Deana D. Pennington, PhD University of New Mexico. Spatial Modeling and Analysis. What is spatial analysis?. Analyses where the data are spatially located and explicit consideration is given to the possible importance of their spatial arrangement in the analysis. Statistical Issues.
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Analyses where the data are spatially located and explicit consideration is given to the possible importance of their spatial arrangement in the analysis
Valid statistics depend on:
BUT Ecology & Earth Science violate all of these!
We study:
Tobler’s Law: All things are related, but nearby things are more related than distant things
***Field samples tend to be taken from nearby locations, and are almost always spatially autocorrelated***
Nonindependent observations: duplicates observations in the sample set, therefore is a loss of information compared with independent observations. Affects mean, variance, confidence intervals and significance tests
Clouds 23
Roads 33
River 23
Barren 22
Riparian 28
Agriculture 38
Arid upland 25
Hyperspectral Example
True
Color
False
Color
6 km2
*low % samples
*errors in samples
300 x 300 pixels, 192 training pixels out of 90,000 total pixels, 7 mislabeled
River/agriculture
Riparian
Riparian
Riparian
Kmeans
Unsupervised
10 classes
Riparian
Clouds/barren
Arid upland
Arid upland
Semiarid upland
Semiarid upland
Unclassified
Clouds
River
Riparian
Arid upland
Roads
Barren
Agriculture
Kmeans Unsupervised
Maximum Likelihood
89.44%
Naïve Bayesian
83.33%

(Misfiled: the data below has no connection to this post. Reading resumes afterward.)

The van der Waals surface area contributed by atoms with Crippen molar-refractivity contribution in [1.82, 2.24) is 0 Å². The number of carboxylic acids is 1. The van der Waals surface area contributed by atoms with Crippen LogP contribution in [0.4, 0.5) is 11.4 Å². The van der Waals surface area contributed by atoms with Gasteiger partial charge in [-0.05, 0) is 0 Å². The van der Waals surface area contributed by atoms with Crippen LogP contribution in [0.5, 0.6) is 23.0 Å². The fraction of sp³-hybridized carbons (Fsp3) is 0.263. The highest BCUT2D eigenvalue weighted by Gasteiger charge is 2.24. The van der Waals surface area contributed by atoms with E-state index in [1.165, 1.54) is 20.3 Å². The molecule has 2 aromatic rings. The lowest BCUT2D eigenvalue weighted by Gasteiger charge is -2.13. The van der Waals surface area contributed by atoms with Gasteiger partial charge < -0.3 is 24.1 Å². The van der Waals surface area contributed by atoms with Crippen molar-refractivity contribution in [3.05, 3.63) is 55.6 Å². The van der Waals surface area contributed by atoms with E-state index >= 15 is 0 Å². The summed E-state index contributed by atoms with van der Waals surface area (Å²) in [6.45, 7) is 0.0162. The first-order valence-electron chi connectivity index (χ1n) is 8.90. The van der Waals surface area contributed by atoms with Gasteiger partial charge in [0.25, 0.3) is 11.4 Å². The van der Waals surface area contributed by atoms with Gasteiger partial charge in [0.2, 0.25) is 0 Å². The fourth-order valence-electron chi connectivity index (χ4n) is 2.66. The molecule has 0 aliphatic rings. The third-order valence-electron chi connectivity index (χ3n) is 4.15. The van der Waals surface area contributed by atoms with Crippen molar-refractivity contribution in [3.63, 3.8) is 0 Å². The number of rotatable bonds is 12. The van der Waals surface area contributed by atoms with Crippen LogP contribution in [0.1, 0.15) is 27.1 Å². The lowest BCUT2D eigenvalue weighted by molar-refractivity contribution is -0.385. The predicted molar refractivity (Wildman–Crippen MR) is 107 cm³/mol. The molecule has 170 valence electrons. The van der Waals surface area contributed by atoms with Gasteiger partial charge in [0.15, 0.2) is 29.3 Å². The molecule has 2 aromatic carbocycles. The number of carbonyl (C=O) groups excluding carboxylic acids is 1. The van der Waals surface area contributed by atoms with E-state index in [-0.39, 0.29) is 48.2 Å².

Parallelepiped
82.78%
Support Vector Machine
77.22%
Minimum Distance
69.44%
Components of Spatial Analysis
Exploratory Spatial Data Analysis (ESDA)
Finding interesting patterns.
Visualization
Showing interesting patterns.
Spatial Modeling
Explaining interesting patterns.
Things to consider:
Biological survey
where each point denotes
the observation of an
endangered species. If a
pattern exists, like this
diagram, we may be able
to analyze behavior in terms
of environmental characteristics
Make maps from points
Distance interpolation
Kriging
Trend surface analysis
Spline
Network Analysis
Path analysis
Allocation
Connectivity
Test models with
space as causal factor
Mantel test
Mantel correlogram
Multivariate analysis
Describe spatial structure
Point pattern analyses
Context
Adjacency measures
Cross variogram
Cross correlogram
Gradient, periodic
Single scale of pattern
Semivariogram
Correlogram
Multiscale pattern
Spectral analysis
Single scale of pattern
Quadrat analysis
Nearest neighbor
Multiscale pattern
Refined nearest neighbor
2nd order analysis
Ripley’s K
Selfsimilarity
Fractal
dimension
Edge
Wavelet
analysis
Statistical tests for significant patterns in data, compared with the null hypothesis of random spatial pattern
The standard against which spatial point patterns are compared is a:
Completely Spatially Random (CSR) Point Process
Poisson probability distribution (mean = variance)
used to generate spatially random points
# of
cells
Expected CSR = null hypothesis
Uniform
# of pts/cell
Quadrat AnalysisExpected mean #/cell in CSR l = N/# of quads
For Poisson distribution:
p(x) = (ellx)/x!
Chi square C2 = (observed – expected)2/expected
#OiP(x)Ei
0 2 0.0156 0.39
1 2 0.0649 1.62 5.39 2.42
2 5 0.1350 3.38
3 1 0.1873 4.68
… S C2
Check Chi square table
If Ho rejected:
Mean <> variance
Mean > variance (uniform)
Mean < variance (clustered)
Look up in significance in zstatistic table
If Ho rejected,
observed mean < expected and Z < 0 => clustered
observed mean > expected and Z > 0 => uniform
Clustered
Ripley’s KExpected CSR mean
L(d)
Radius
***Note added information – mean clustering distance
Species B habitat